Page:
Preparing for CFA?

Practice tests, mock exams and readings with performance analytics. More Info

Sign In

Depreciation and amortization of long-lived assets

IFRS allows a company to carry its fixed assets either at cost (under the cost model) or revalued amount (under the revaluation model), but US GAAP requires application of the cost model.

Under the cost model, PPE is carried at historical cost less accumulated depreciation and accumulated impairment losses, and intangible assets with finite useful lives are carried at cost less accumulated amortization and accumulated impairments.

The amount at which a long-lived asset is reported on the balance sheet is called its carrying amount (also called carrying value or book value).

Depreciation methods

Depreciation is the process through which the cost of a tangible fixed asset is charged to the income statement. Popular depreciation methods include the straight-line method, accelerated method, and units of production method.

Straight-line method

Under the straight-line method, equal depreciation expense is charged in each period. Depreciation under the straight-line method can be calculated as follows:

$$ Straight‐line\ Depreciation=\frac{Depreciable\ Amount}{Useful Life}=\frac{Cost - Salvage\ Value}{Useful\ Life} $$

Accelerated depreciation methods

Under the accelerated methods, such as the declining balance method, higher depreciation expense is charged in earlier periods. Depreciation expense in a period under an accelerated depreciation is calculated by applying the depreciation rate to the opening carrying amount (not to the depreciable amount), and depreciation ceases when carrying amount equals the salvage value.

Units of production depreciation method

Under the units of production method, depreciation expense in a period equals depreciable amount (which equals cost less salvage value) multiplied by the units produced during the period (U) divided by total productive capacity (TU) of the asset.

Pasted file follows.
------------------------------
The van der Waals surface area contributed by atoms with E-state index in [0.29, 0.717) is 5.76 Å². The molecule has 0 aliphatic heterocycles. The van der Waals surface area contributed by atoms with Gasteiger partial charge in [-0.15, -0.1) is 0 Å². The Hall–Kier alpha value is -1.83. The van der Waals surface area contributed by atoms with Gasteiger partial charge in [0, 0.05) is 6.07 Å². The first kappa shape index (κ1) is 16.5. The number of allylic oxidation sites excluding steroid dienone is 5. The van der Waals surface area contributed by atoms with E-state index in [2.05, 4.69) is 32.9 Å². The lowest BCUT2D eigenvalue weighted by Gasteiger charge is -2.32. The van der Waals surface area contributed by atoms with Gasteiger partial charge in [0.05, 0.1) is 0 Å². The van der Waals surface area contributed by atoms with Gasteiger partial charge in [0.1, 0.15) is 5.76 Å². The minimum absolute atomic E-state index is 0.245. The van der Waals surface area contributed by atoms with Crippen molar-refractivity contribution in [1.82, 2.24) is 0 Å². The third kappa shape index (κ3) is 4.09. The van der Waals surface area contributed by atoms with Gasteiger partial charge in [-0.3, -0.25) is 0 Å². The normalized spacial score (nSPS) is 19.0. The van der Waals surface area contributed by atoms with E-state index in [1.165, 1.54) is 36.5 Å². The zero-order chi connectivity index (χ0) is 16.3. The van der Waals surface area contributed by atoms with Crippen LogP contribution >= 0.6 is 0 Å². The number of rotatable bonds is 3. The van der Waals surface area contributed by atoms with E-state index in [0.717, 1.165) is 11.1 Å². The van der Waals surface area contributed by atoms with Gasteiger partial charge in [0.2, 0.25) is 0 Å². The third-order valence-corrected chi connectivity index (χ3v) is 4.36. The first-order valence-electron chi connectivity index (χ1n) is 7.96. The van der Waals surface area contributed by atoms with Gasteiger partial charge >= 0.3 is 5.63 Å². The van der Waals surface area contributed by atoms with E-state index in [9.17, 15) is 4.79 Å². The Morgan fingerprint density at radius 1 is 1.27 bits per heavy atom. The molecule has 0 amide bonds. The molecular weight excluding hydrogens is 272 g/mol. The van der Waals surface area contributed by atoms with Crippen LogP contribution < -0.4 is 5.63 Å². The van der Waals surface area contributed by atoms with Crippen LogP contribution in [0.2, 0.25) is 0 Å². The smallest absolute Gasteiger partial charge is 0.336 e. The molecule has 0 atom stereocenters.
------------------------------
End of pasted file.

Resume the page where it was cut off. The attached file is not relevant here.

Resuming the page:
$$ Units\ of\ Production\ Depreciation=\frac{(Cost - Salvage Value)}×\frac{U}{TU} $$

Tax accounting implication of depreciation methods

When there is a difference between the depreciation method used for financial reporting and depreciation method allowed under the tax code, it results in temporary differences that may require recognition of deferred tax assets or liabilities.

Component depreciation

Charging depreciation requires estimating useful life and residual value. Longer useful life and higher residual value would reduce depreciation expense. IFRS requires companies to depreciate each component of an asset separately, and US GAAP allows (but does not require) it.

Depreciation expense of assets used in production is capitalized as part of inventories and charged to the income statement as cost of sales, and depreciation expense of non-production assets is charged to the income statement directly under operating (or selling, general and admin expenses).

Depreciation vs amortization

Amortization is the process through which the cost of intangible assets with a finite useful life, such as copyrights, patents, etc. is charged to the income statement. It is calculated using acceptable depreciation methods. Intangible assets with indefinite useful life are not amortized. Just like depreciation, amortization involves estimating useful life, residual value, etc. which is driven by legal, contractual, regulatory and economic factors.

by Obaidullah Jan, ACA, CFA on Mon Mar 09 2020

This article can help you prepare for Reading 26 LOSe, LOSf & LOSg.

Access complete notes and question bank   Login with Google Login with Facebook

More Articles

Accounting for intangible assets Capitalizing vs expensing Depreciation and amortization Revaluation model Impairment of fixed assets Presentation and disclosure of long-lived assets Investment property